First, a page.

Baron de Ley-A pioneering winery inside an ancient monastery


When Baron de Ley was founded in 1985 by a group of renowned professionals, they embarked upon a trail-blazing project: to create a Rioja DOC winery in the image of Medoc chateaux.

Baron de Ley’s monastery built in the 16th Century
Baron de Ley’s monastery built in the 16th Century

They built their winery at the very heart of a historic estate, next to a 16th-century monastery where Benedictine monks began making wine over 500 years ago.

Their philosophy was simple yet ambitious, they wanted to return to the essence of Rioja winemaking – specialising in Reserva and Gran Reserva wines.

Hand-crafted wines: balancing tradition and creativity

Baron de Ley’s Finca Monasterio vineyard
Baron de Ley’s Finca Monasterio vineyard

At Baron de Ley, everything began with the vineyards. The founders fought to acquire and plant the best vines, growing the estate to more than 600 hectares.

From these vineyards they have carefully crafted their Reserva and Gran Reserva wines over decades.

Aside from these Rioja classics, the oenological team constantly experiment with innovative new wine styles.

Noteworthy creations include wines that revive local Rioja varieties, such as Graciano, Maturana and red or white Grenache, plus the Tres and Siete Viñas collections.

Crucially, Baron de Ley believes in hand-harvesting and selecting all of the grapes used in the production of their wines. With the result that the sorting table sees more than 1.5 million kilos of grapes per year – a milestone for Rioja. Ever-evolving to boost quality. Baron de Ley’s latest expansion includes a new space with room for 30,000 casks, ensuring the winery will have room to grow while still maintaining the quality and consistency of the wines.

Whites and rosés are becoming increasingly important at Baron de Ley. A new facility has been custom built to make these wines the traditional way, using small batches in 9,000-litre cement tanks.

As for the reds, Baron de Ley has returned to the use of cement tanks for ageing the wines. This practice promotes slower evolution of the wine, which in turn fosters fresh and fruity flavours.

Baron de Ley's new cellar room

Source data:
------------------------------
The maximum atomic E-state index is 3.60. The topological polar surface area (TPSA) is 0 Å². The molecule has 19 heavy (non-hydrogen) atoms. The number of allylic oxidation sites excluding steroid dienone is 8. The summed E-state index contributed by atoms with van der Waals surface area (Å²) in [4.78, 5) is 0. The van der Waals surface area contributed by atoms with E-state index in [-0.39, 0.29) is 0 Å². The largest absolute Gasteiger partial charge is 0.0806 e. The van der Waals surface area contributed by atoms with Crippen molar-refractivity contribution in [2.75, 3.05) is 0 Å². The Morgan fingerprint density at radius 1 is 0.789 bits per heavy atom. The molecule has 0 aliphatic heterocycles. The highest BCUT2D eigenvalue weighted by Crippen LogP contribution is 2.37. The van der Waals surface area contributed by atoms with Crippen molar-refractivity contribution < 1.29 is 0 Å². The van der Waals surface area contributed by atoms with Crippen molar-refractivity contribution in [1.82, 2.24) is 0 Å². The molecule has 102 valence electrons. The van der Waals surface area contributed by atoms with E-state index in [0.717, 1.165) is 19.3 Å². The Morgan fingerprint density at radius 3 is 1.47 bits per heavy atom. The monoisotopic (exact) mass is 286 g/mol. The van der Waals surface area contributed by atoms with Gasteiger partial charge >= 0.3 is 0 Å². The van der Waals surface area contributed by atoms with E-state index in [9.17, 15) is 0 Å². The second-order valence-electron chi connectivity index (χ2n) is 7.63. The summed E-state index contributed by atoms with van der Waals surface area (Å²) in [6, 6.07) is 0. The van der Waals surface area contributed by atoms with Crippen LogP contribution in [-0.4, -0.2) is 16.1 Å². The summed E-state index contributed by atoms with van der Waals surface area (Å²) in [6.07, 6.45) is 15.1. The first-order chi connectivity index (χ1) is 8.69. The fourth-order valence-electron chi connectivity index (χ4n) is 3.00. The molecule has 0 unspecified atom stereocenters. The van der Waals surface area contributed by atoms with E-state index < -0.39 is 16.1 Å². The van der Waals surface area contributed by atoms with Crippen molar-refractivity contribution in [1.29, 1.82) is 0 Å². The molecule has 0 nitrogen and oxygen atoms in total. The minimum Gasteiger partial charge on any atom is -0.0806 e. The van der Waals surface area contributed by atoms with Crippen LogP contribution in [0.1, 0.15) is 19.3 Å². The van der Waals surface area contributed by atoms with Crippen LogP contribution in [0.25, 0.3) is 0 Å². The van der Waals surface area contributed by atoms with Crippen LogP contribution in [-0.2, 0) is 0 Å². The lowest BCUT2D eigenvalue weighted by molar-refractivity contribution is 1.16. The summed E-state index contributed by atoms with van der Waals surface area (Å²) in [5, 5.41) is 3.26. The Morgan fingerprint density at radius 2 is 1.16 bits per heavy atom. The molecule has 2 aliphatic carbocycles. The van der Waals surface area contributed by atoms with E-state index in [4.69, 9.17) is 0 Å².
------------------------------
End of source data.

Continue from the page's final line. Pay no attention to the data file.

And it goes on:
Baron de Ley

In addition, the oenological team completed an R&D project to identify indigenous yeasts and installed the technology necessary to produce them in the winery. These changes are aimed at producing wines with even more personality and individuality.

Baron de Ley’s winery has already been expanded twice and its continual growth is driven by two main factors.

Firstly, the expansion is a testament to the worldwide success and popularity of its wines, which are sold in over 50 countries. Secondly, a winery specialising in Reserva and Gran Reserva wines requires ample space to age its wines – both in barrel and bottle.

But Baron de Ley’s greatest changes are yet to come. Over the past two years, the team have pushed hard to maintain business as usual while major construction work has been underway.

But for the winemakers, the latest project has a been a great opportunity as well as a great challenge, as they were able to shape design of the new winery as it was built.

In 2019 Baron de Ley will be at the forefront of winery technology in Rioja, giving the winemakers new tools to express their creativity and explore their curiosity.

A hard-to-beat tandem

Mayte Calvo (left) and Gonzalo Rodriguez
Mayte Calvo (left) and Gonzalo Rodriguez

Gonzalo Rodriguez (oenological advisor) and Marte Calvo (technical director) have been a professional partnership for more than 20 years, to their mutual benefit. Gonzalo's creativity and experience complement the rigour and meticulousness Maite is known for.

Their successes together include Baron de Ley being named IWSC Best Winery of the Year, twice, and Baron de Ley Reserva (95+) being considered the best Rioja wine by Decanter.

Baron de Ley, Reserva

Ruby-red in colour. On the nose this surprises you with a powerful fruity character, mingling

with the traces of noble ageing: coconut, toffee and wild herbs nuances. A strong attack is countered by a soft, supple mouthfeel that slowly extends across the palate, ending in a long finish with lingering herbaceous and red berry notes.

Baron de Ley, Varietal Maturana

Deep purple hues with a fruit compote nose, commingling with balsamic, mint and cocoa aromas. Warming on the palate, with silky and well-integrated tannins, plus underlying mineral tones. Full and elegant with a persistent finish.

Baron de Ley, Blanco Reserva 3 Vinas

Attractive, bright golden- yellow colour. On the nose there is a cascade of intense aromas: dried raisins, almonds and aromatic herbs, followed by honeyed tones and autumnal fruits. The palate is lively, lasting, deep and complex, with mineral undertones and a salty edge.

Translated by ICY

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